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Architecture Naming Conventions And More
Edited by Lachlan on


I understand that x86 refers to an ISA, and something like Kaby Lake is an implementing microarchitecture. The name x86 evolved from the 8086 16-bit cpu. x86 has obviously evolved to include 64-bit, so we say x86-64 to refer to it. So, what is the modern x86 ISA, i.e. x86 from say 2010 is different to x86 from 2022 even though we call them the same. So, how to differentiate?


My understanding here is not concrete. Consider the Kirin 655 SoC. How to relate certain terms to Intel?

  • Armv8 is the ISA, like x86?
  • What is Intel name equivalent of Armv8-a? Microarchitecture?
  • Is Cortex A like i3,i5,i7 in Intel? Or is this a microarchitecture?
  • Cortex A-53 is a specific implementation (or IP for ARM) like i5-7200U?

And More:

  • When a CPU says it supports MP3 codec, how does this translate to software? e.g. do we get certain instrinsics?
  • The Kirin 655 SoC has 8 cores, arranged in two clusters. 4 running at 2.1GHz, the other 4 running at 1.8GHz. What benefits does this have?
Mārtiņš Možeiko
2570 posts / 2 projects
Architecture Naming Conventions And More
Edited by Mārtiņš Možeiko on

It depends on what you want to reference with "modern x86". If you want just instructions then you can say x86_64 + whatever extensions you need SSE/AVX/etc.. If you need specific implementation details, performance, execution units, etc.. then you say "Kaby Lake" or Zen3 & others.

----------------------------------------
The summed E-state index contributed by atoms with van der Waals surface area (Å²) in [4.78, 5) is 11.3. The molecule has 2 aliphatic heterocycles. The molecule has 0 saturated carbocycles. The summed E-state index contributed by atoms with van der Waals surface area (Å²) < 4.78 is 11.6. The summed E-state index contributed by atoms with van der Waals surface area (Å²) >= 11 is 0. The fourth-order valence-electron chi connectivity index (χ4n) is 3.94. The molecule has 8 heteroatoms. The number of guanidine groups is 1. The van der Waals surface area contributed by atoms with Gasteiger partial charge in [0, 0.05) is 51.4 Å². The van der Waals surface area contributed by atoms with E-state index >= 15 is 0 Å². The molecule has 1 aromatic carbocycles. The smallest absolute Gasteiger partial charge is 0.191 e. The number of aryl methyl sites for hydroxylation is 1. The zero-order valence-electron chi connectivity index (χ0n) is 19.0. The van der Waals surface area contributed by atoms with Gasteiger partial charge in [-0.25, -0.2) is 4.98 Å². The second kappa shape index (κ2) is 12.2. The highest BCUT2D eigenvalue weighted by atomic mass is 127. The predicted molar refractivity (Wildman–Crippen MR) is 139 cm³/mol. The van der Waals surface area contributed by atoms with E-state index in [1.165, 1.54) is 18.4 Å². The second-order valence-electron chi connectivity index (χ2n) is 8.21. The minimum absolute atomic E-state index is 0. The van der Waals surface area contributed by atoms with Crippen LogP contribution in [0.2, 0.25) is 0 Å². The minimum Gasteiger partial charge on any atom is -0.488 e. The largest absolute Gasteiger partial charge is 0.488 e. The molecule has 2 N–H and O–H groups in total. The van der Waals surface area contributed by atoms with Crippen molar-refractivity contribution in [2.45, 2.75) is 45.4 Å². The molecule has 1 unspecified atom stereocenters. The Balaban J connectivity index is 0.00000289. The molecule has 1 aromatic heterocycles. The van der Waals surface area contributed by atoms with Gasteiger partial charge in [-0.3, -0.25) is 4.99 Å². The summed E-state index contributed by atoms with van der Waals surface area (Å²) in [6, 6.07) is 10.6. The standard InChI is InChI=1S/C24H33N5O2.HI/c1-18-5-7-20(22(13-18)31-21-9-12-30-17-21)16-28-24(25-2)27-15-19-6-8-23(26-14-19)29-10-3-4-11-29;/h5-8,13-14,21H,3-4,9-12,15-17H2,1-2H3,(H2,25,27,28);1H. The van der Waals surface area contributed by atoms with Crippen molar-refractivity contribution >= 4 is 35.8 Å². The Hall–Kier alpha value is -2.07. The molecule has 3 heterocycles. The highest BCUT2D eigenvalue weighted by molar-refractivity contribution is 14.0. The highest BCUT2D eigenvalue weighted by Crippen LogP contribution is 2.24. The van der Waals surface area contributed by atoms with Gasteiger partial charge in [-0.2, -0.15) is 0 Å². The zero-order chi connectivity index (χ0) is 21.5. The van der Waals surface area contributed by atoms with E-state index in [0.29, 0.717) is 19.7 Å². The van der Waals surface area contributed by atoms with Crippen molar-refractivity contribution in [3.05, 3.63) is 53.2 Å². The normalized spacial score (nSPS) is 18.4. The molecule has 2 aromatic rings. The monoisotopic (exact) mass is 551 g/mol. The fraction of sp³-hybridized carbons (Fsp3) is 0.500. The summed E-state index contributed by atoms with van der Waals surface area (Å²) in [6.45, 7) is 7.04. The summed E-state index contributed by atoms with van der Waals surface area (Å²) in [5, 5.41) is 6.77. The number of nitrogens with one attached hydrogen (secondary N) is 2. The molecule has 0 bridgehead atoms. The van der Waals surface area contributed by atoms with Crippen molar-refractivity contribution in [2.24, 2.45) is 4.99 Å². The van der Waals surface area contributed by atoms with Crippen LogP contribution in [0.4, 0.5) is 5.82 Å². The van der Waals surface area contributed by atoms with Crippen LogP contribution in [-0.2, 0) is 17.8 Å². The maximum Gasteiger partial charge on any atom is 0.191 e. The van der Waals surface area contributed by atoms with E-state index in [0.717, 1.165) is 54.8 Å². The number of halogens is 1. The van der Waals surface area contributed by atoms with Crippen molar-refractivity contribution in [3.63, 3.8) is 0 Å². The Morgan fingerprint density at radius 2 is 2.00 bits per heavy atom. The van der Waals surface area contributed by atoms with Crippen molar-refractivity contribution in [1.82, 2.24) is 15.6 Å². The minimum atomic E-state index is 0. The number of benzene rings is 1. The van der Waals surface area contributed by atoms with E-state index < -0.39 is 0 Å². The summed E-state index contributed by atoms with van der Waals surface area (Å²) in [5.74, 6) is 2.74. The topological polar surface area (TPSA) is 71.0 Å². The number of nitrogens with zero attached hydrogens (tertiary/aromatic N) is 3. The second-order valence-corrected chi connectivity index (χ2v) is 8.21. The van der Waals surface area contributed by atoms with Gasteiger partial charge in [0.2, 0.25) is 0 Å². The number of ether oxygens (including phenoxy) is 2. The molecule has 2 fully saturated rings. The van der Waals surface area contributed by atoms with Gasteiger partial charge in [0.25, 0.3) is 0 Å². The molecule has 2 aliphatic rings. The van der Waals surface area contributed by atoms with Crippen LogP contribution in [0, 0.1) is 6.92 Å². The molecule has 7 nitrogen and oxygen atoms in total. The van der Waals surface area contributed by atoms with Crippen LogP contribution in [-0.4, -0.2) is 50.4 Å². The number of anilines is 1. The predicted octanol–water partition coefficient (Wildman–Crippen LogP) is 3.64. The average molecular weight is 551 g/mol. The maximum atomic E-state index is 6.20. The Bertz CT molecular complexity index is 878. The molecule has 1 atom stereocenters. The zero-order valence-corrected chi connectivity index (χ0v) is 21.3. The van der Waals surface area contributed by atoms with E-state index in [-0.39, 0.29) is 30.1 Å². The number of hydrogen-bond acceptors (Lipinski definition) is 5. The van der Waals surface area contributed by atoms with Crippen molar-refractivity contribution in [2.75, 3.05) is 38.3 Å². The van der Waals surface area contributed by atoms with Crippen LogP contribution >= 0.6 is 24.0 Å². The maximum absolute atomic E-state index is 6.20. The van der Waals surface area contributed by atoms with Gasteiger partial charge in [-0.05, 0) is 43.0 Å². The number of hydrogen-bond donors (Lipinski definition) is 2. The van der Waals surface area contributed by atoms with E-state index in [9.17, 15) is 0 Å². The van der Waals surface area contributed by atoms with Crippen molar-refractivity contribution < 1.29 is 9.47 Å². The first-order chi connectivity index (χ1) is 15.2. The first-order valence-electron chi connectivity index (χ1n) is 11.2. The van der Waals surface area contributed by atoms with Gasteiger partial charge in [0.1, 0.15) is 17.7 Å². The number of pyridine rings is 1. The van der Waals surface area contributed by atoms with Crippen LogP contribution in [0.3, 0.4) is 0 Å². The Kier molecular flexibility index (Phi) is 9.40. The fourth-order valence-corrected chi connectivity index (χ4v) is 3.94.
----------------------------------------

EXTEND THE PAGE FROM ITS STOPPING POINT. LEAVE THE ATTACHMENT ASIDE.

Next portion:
As far as I understand it - in ARM there are three naming "categories" (or whatever you want to call it).

There's instruction set / architecture - ARMv8-A, ARMv8.1-A & others.

There's core name - Cortex-A72, Denver, Kyro, etc.. Those define CPU/microarchitecture capabilities. Execution units, pipeline & similar. Just like what "Kaby Lake" means.

And then there's specific implementations / SoCs - Tegra X1, Kirin 655. These typically have extra things than just CPU - memory, GPU, Ethernet, HDMI, I2C. These are not exactly just like intel CPU models "i5-7200U" because they have more or less what whole x86 motherboard has. That's why "System on a chip" name.

When SoC includes "mp3 codec" that is typically as separate hw unit that you need to interact with SoC specific interface. Sometimes it is specific registers, sometimes it is some kind of memory, or specific bus. It depends. For example on Raspberry Pi all video decoding/encoding related functionality is done through mailbox interface to VPU (which is done through MMIO registers).